In this article, James Bamford profiles Edward Snowden in hopes of answering his burning question: What drove Snowden to leak thousands of top-secret documents of domestic surveillance programs? Snowden reveals throughout the piece that he intended for the government to have some idea about what he stole, and that the biggest question is not what new story will come out next, but how that problem will ultimately be addressed.  His answer: We can end mass surveillance with technology, without any legislative action at all. Initially, as he first headed to Hong Kong before releasing the NSA documents, he expected that Americans would collectively shrug and move on from the information he had leaked; and regarding the question of whether or not there is another leaker, Snowden expresses how that simply underscores the NSA’s inability to control the massive amount of private information it has been collecting. This captivating piece is the story of Edward Snowden’s intelligence career and decision to become, as Bamford describes, “a uniquely postmodern breed of whistle-blower.” 

—Victoria Ford focuses on African-American identity, feminism/womanism and the arts.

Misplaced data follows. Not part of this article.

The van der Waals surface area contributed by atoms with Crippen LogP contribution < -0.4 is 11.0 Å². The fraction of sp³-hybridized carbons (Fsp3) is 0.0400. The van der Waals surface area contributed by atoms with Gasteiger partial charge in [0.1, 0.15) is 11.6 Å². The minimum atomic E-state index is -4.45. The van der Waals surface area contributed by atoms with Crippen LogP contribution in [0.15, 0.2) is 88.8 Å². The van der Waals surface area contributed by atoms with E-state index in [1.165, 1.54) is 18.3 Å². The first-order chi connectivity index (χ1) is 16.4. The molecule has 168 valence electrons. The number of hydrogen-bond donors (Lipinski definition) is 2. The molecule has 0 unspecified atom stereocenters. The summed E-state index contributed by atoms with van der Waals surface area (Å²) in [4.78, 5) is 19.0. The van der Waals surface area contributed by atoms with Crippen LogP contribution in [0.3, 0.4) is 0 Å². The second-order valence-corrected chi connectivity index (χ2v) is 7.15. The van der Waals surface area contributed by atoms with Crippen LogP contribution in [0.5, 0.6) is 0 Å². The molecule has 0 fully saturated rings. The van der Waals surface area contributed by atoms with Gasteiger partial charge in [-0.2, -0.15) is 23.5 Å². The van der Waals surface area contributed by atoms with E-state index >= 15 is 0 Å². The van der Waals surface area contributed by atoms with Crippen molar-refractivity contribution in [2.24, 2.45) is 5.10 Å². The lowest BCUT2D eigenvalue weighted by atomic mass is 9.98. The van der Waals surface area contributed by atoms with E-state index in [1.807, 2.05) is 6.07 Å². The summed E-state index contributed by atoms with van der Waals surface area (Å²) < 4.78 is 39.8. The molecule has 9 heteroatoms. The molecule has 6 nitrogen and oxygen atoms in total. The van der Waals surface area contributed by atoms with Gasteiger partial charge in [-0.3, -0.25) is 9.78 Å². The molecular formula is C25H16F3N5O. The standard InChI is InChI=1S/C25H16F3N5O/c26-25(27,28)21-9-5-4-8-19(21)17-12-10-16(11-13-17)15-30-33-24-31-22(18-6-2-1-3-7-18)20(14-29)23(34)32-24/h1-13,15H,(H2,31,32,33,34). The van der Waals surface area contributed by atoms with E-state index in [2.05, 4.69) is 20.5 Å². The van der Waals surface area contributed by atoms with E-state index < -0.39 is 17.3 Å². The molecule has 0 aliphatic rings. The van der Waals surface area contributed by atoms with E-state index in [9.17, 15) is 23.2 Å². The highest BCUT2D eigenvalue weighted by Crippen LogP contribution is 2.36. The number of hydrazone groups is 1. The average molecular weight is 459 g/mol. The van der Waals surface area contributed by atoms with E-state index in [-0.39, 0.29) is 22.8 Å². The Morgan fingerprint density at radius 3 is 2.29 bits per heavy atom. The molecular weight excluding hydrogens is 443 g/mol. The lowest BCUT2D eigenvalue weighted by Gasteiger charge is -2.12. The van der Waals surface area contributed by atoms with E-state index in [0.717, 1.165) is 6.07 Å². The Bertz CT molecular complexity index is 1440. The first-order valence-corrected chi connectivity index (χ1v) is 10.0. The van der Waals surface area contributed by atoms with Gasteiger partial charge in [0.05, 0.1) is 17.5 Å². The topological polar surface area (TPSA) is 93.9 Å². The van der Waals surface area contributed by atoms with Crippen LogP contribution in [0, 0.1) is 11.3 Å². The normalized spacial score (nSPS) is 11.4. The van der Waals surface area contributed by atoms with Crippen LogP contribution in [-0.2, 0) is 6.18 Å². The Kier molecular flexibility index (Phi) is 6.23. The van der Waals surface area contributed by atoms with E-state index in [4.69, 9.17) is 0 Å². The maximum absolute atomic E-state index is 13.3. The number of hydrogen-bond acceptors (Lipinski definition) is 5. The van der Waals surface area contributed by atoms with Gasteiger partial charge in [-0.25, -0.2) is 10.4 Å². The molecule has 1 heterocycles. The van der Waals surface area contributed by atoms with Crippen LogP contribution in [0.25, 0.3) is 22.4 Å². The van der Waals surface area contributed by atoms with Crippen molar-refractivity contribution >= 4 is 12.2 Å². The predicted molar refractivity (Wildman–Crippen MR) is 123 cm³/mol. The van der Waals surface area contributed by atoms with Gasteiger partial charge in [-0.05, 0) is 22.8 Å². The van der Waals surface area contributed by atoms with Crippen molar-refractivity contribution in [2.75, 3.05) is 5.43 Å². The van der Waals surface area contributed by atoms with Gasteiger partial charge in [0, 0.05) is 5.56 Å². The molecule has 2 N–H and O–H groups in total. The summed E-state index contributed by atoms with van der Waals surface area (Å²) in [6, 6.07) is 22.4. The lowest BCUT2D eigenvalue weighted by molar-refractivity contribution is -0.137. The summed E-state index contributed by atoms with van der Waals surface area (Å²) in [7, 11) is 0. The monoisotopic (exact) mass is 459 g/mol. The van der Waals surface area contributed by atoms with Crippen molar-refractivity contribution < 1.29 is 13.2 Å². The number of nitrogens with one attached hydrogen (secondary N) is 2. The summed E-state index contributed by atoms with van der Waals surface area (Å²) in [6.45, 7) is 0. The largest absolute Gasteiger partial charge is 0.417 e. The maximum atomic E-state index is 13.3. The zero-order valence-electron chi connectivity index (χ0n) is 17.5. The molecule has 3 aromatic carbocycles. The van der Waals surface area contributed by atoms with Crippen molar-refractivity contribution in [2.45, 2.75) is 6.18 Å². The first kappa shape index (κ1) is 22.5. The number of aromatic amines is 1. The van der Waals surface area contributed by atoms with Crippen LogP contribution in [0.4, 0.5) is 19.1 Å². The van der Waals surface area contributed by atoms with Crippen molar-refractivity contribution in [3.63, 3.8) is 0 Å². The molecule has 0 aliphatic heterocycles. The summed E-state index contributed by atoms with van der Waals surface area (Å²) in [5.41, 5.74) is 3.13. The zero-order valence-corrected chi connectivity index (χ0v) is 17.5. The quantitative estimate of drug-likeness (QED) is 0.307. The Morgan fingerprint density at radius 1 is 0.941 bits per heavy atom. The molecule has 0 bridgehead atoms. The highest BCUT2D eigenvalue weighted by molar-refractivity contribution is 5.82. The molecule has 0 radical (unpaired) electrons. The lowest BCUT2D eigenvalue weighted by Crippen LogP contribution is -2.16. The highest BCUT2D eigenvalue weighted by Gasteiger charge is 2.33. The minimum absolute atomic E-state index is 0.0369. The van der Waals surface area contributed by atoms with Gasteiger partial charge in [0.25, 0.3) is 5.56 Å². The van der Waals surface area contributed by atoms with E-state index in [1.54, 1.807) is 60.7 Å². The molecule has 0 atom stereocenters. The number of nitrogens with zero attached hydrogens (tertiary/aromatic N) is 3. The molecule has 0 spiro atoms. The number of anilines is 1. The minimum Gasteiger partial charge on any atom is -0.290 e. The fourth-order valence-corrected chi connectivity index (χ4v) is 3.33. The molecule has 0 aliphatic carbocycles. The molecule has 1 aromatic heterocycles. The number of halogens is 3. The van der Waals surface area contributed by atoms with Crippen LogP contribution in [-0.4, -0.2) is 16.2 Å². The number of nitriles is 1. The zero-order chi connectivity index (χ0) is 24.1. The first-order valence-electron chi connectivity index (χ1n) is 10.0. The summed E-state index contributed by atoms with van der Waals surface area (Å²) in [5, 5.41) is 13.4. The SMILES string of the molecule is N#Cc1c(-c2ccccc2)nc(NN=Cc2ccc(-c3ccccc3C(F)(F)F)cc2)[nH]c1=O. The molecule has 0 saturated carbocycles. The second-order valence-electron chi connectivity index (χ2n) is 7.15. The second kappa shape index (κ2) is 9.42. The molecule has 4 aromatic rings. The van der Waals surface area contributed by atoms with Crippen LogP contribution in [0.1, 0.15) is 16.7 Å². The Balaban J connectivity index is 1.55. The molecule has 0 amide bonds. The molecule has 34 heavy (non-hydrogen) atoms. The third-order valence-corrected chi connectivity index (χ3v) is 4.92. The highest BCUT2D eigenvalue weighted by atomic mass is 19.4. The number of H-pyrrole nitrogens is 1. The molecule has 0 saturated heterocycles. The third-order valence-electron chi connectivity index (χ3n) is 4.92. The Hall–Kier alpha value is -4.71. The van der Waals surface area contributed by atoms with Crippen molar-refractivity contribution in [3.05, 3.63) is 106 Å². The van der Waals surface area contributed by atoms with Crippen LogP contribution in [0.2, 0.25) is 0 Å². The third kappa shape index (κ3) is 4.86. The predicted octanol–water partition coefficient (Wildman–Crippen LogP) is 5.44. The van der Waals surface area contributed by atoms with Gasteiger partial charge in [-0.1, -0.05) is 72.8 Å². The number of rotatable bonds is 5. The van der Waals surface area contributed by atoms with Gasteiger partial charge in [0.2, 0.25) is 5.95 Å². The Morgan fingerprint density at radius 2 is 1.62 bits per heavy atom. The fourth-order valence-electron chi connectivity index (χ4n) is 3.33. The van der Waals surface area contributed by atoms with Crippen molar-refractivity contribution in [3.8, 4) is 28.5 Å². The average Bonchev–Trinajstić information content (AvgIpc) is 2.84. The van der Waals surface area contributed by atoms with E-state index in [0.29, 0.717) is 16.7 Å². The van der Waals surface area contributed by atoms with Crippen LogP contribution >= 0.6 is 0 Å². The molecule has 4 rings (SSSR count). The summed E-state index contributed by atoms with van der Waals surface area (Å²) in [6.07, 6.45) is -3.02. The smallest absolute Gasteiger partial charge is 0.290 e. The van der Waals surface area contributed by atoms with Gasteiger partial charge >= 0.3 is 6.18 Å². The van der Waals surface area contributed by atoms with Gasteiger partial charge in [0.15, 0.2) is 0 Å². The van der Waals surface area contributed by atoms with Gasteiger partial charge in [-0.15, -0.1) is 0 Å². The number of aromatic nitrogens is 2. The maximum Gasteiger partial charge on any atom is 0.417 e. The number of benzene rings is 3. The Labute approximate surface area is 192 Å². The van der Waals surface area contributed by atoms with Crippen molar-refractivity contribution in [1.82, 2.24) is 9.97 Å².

"This is Why We Are Mad About The Shooting of Mike Brown," by Kara Brown. Jezebel, August 11, 2014

On August 9, 18-year-old Michael Brown did not simply "pass." Michael Brown was shot six times by a Ferguson Police Officer who stood thirty-five feet away from him. Michael Brown was gunned down. Ten bullets exploded inside of his body. Michael Brown was brutally murdered. Michael Brown was left uncovered and untouched in the street, his body left to burn in the summer heat for hours before any law enforcement official or paramedic came to the scene of the crime. No explanation has been offered to explain this unexplainable and inexcusable atrocity. Except to relay a broader message to a broken community of black people in this country. That Michael Brown was slaughtered. That Michael Brown was assassinated. That Michael Brown's life was violently and maliciously taken from him. His story rests among the countless others who have died beneath a country's fear of color. A life stolen by a country with a dirty, dirty history. On August 9, an 18-year-old was given no justice. He was given no liberty. He was given no protection from his country. And Michael Brown died the most unnatural of deaths. This we know is true.

—Douglas Grant focuses on labor and income inequality, gender politics and American politics.

"The New Racism: This is how the civil rights movement ends" by Jason Zengerle. The New Republic, August 10, 2014